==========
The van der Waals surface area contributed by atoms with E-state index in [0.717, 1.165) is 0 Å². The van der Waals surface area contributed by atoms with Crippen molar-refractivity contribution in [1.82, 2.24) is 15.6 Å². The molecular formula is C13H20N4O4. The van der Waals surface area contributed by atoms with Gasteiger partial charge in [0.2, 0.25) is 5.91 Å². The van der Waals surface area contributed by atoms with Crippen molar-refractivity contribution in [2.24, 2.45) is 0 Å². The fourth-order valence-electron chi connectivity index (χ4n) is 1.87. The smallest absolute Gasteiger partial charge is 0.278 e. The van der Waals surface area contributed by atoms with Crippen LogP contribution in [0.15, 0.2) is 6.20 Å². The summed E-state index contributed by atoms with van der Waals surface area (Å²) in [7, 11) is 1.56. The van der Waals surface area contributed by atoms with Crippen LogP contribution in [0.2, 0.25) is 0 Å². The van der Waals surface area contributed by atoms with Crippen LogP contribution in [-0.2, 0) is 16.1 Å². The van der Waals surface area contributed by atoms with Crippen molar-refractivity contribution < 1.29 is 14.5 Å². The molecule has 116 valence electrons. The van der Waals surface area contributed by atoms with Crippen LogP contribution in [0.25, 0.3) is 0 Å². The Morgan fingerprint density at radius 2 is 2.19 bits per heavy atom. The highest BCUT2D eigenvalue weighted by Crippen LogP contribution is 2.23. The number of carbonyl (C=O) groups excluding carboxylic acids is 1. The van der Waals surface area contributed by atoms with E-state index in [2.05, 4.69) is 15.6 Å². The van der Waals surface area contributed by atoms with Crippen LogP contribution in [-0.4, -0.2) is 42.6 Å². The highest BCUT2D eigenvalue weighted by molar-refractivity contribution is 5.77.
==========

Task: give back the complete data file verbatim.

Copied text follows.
The van der Waals surface area contributed by atoms with E-state index in [0.717, 1.165) is 0 Å². The van der Waals surface area contributed by atoms with Crippen molar-refractivity contribution in [1.82, 2.24) is 15.6 Å². The molecular formula is C13H20N4O4. The van der Waals surface area contributed by atoms with Gasteiger partial charge in [0.2, 0.25) is 5.91 Å². The van der Waals surface area contributed by atoms with Crippen molar-refractivity contribution in [2.24, 2.45) is 0 Å². The fourth-order valence-electron chi connectivity index (χ4n) is 1.87. The smallest absolute Gasteiger partial charge is 0.278 e. The van der Waals surface area contributed by atoms with Crippen LogP contribution in [0.15, 0.2) is 6.20 Å². The summed E-state index contributed by atoms with van der Waals surface area (Å²) in [7, 11) is 1.56. The van der Waals surface area contributed by atoms with Crippen LogP contribution in [0.2, 0.25) is 0 Å². The van der Waals surface area contributed by atoms with Crippen LogP contribution in [-0.2, 0) is 16.1 Å². The van der Waals surface area contributed by atoms with Crippen molar-refractivity contribution < 1.29 is 14.5 Å². The molecule has 116 valence electrons. The van der Waals surface area contributed by atoms with Crippen LogP contribution in [0.25, 0.3) is 0 Å². The Morgan fingerprint density at radius 2 is 2.19 bits per heavy atom. The highest BCUT2D eigenvalue weighted by Crippen LogP contribution is 2.23. The number of carbonyl (C=O) groups excluding carboxylic acids is 1. The van der Waals surface area contributed by atoms with E-state index in [2.05, 4.69) is 15.6 Å². The van der Waals surface area contributed by atoms with Crippen LogP contribution in [-0.4, -0.2) is 42.6 Å². The highest BCUT2D eigenvalue weighted by molar-refractivity contribution is 5.77.